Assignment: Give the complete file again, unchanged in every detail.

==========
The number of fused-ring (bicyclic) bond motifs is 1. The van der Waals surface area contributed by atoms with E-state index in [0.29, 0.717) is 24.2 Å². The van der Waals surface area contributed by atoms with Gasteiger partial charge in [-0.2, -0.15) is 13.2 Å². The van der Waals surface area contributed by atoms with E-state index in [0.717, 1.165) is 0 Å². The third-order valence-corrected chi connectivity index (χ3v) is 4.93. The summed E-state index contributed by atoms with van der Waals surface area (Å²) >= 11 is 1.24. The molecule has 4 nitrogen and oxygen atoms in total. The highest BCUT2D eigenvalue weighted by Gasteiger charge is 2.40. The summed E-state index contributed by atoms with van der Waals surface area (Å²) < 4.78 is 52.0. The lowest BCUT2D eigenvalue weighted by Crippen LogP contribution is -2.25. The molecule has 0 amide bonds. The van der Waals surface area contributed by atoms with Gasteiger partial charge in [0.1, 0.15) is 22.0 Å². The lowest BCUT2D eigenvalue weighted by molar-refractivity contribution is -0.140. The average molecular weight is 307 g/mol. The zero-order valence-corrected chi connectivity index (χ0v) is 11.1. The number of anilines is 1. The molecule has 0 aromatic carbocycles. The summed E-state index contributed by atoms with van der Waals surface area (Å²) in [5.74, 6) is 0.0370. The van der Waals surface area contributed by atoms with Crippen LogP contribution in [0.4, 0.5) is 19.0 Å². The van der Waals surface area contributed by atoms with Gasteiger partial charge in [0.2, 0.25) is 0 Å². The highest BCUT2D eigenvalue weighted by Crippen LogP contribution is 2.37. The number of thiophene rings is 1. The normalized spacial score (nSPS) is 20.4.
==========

The number of fused-ring (bicyclic) bond motifs is 1. The van der Waals surface area contributed by atoms with E-state index in [0.29, 0.717) is 24.2 Å². The van der Waals surface area contributed by atoms with Gasteiger partial charge in [-0.2, -0.15) is 13.2 Å². The van der Waals surface area contributed by atoms with E-state index in [0.717, 1.165) is 0 Å². The third-order valence-corrected chi connectivity index (χ3v) is 4.93. The summed E-state index contributed by atoms with van der Waals surface area (Å²) >= 11 is 1.24. The molecule has 4 nitrogen and oxygen atoms in total. The highest BCUT2D eigenvalue weighted by Gasteiger charge is 2.40. The summed E-state index contributed by atoms with van der Waals surface area (Å²) < 4.78 is 52.0. The lowest BCUT2D eigenvalue weighted by Crippen LogP contribution is -2.25. The molecule has 0 amide bonds. The van der Waals surface area contributed by atoms with Gasteiger partial charge in [0.1, 0.15) is 22.0 Å². The lowest BCUT2D eigenvalue weighted by molar-refractivity contribution is -0.140. The average molecular weight is 307 g/mol. The zero-order valence-corrected chi connectivity index (χ0v) is 11.1. The number of anilines is 1. The molecule has 0 aromatic carbocycles. The summed E-state index contributed by atoms with van der Waals surface area (Å²) in [5.74, 6) is 0.0370. The van der Waals surface area contributed by atoms with Crippen LogP contribution in [0.4, 0.5) is 19.0 Å². The van der Waals surface area contributed by atoms with Gasteiger partial charge in [0.2, 0.25) is 0 Å². The highest BCUT2D eigenvalue weighted by Crippen LogP contribution is 2.37. The number of thiophene rings is 1. The normalized spacial score (nSPS) is 20.4.